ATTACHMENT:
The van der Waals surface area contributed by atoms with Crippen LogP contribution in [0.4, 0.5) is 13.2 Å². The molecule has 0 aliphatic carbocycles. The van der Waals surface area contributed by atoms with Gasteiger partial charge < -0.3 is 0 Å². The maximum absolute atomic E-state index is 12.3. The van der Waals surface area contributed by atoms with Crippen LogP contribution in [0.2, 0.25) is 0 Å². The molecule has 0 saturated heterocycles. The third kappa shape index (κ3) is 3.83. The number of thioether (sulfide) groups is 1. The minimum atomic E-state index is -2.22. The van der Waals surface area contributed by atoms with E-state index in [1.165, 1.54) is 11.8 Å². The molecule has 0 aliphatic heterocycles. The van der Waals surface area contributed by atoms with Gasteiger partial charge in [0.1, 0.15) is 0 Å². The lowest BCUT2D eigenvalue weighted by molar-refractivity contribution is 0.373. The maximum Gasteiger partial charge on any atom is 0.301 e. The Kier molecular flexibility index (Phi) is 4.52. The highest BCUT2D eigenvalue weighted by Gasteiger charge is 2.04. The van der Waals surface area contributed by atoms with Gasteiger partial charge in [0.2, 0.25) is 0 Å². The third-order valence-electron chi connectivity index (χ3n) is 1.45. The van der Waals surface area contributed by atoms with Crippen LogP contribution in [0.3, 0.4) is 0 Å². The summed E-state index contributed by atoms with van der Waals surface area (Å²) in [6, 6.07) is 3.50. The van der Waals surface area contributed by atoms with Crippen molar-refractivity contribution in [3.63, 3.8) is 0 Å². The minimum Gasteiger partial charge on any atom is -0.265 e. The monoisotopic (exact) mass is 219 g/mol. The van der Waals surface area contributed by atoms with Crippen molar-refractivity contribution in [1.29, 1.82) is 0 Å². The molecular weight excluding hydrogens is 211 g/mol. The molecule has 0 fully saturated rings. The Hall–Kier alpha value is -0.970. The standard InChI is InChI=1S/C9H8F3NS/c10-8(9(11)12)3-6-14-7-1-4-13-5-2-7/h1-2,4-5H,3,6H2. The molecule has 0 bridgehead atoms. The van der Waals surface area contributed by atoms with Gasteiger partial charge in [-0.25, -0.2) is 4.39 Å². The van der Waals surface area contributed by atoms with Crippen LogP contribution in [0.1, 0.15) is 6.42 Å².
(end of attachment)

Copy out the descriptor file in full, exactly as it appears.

The van der Waals surface area contributed by atoms with Crippen LogP contribution in [0.4, 0.5) is 13.2 Å². The molecule has 0 aliphatic carbocycles. The van der Waals surface area contributed by atoms with Gasteiger partial charge < -0.3 is 0 Å². The maximum absolute atomic E-state index is 12.3. The van der Waals surface area contributed by atoms with Crippen LogP contribution in [0.2, 0.25) is 0 Å². The molecule has 0 saturated heterocycles. The third kappa shape index (κ3) is 3.83. The number of thioether (sulfide) groups is 1. The minimum atomic E-state index is -2.22. The van der Waals surface area contributed by atoms with E-state index in [1.165, 1.54) is 11.8 Å². The molecule has 0 aliphatic heterocycles. The van der Waals surface area contributed by atoms with Gasteiger partial charge in [0.1, 0.15) is 0 Å². The lowest BCUT2D eigenvalue weighted by molar-refractivity contribution is 0.373. The maximum Gasteiger partial charge on any atom is 0.301 e. The Kier molecular flexibility index (Phi) is 4.52. The highest BCUT2D eigenvalue weighted by Gasteiger charge is 2.04. The van der Waals surface area contributed by atoms with Gasteiger partial charge in [0.2, 0.25) is 0 Å². The third-order valence-electron chi connectivity index (χ3n) is 1.45. The van der Waals surface area contributed by atoms with Crippen LogP contribution in [0.3, 0.4) is 0 Å². The summed E-state index contributed by atoms with van der Waals surface area (Å²) in [6, 6.07) is 3.50. The van der Waals surface area contributed by atoms with Crippen molar-refractivity contribution in [3.63, 3.8) is 0 Å². The minimum Gasteiger partial charge on any atom is -0.265 e. The monoisotopic (exact) mass is 219 g/mol. The van der Waals surface area contributed by atoms with Crippen molar-refractivity contribution in [1.29, 1.82) is 0 Å². The molecular weight excluding hydrogens is 211 g/mol. The molecule has 0 fully saturated rings. The Hall–Kier alpha value is -0.970. The standard InChI is InChI=1S/C9H8F3NS/c10-8(9(11)12)3-6-14-7-1-4-13-5-2-7/h1-2,4-5H,3,6H2. The molecule has 0 bridgehead atoms. The van der Waals surface area contributed by atoms with Gasteiger partial charge in [-0.25, -0.2) is 4.39 Å². The van der Waals surface area contributed by atoms with Crippen LogP contribution in [0.1, 0.15) is 6.42 Å².